The Supreme Court of the United States has opined the Constitution was established directly by the people of the United States and not by the states. Chief Justice John Jay opined, "[The people] made a Confederation of the States the basis of a general government [i.e. the Articles of Confederation]. Experience disappointed the expectations they had formed from it, and then the people, in their collective and national capacity, established the present Constitution. It is remarkable that, in establishing it, the people exercised their own rights, and their own proper sovereignty, and, conscious of the plenitude of it, they declared with becoming dignity, 'We the people of the United States, do ordain and establish this Constitution.' Here we see the people acting as sovereigns of the whole country, and, in the language of sovereignty, establishing a Constitution by which it was their will that the State governments should be bound, and to which the State Constitutions should be made to conform. Every State Constitution is a compact made by and between the citizens of a State to govern themselves in a certain manner, and the Constitution of the United States is likewise a compact made by the people of the United States to govern themselves as to general objects in a certain manner." See Chisholm v. Georgia, 2 U.S. (2 Dall.) 419 (1793).

The Supreme Court has rejected to idea that the Constitution is a compact between the States, stating, "The Constitution of the United States was ordained and established not by the States in their sovereign capacities, but emphatically, as the preamble of the Constitution declares, by 'the people of the United States.' . . . The Constitution was for a new Government, organized with new substantive powers, and not a mere supplementary charter to a Government already existing. The Confederation was a compact between States, and its structure and powers were wholly unlike those of the National Government. The Constitution was an act of the people of the United States to supersede the Confederation, and not to be ingrafted on it, as a stock through which it was to receive life and nourishment." See Martin v. Hunter's Lessee, 14 U.S. (1 Wheat.) 304 (1816).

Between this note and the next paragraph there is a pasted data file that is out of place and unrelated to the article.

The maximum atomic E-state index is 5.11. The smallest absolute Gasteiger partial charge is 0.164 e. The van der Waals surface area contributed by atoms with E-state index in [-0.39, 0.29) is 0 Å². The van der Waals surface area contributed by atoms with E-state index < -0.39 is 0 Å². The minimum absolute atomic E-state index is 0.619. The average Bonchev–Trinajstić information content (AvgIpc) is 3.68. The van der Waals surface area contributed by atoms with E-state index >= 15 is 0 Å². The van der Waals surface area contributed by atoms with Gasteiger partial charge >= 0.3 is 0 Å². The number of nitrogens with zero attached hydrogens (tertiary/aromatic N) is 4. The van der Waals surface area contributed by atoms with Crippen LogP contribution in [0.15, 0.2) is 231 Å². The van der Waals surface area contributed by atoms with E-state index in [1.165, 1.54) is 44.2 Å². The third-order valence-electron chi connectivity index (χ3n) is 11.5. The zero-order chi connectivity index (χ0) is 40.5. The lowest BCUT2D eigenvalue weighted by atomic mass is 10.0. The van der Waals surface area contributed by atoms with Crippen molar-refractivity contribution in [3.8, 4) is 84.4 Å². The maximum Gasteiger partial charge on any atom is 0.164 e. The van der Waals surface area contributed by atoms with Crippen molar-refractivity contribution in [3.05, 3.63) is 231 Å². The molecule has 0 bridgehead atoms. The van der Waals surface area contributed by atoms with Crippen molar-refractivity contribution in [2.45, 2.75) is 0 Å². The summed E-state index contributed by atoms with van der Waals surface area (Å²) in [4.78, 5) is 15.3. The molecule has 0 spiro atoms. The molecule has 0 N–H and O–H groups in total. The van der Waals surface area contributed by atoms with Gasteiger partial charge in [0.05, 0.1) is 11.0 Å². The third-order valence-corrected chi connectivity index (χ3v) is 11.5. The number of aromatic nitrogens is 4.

The Constitution is binding on the States and cannot be negated by the States. The Supreme Court opined, "The government proceeds directly from the people; is 'ordained and established' in the name of the people, and is declared to be ordained, 'in order to form a more perfect union, establish justice, insure domestic tranquillity, and secure the blessings of liberty to themselves and to their posterity.' ... It required not the affirmance, and could not be negatived, by the State Governments. The Constitution, when thus adopted, was of complete obligation, and bound the State sovereignties." See McCulloch v. Maryland, 17 U.S. (4 Wheat.) 316 (1819).

In a constitutional republic, no government is sovereign. The sovereign delegates authority to the government and grants sovereign immunity to the government. The sovereign must retain its power to restrain the government the People have created to form a more perfect union. The People are the final authority on the interpretation of US law. The People are omnipotent and answer only to God. Nullification of unconstitutonal acts perpetuated by the US federal government can only be accomplished by the People at the ballot box in a national referendum.

Monday, July 6, 2015

The National Council of La Raza to Hold Annual Conference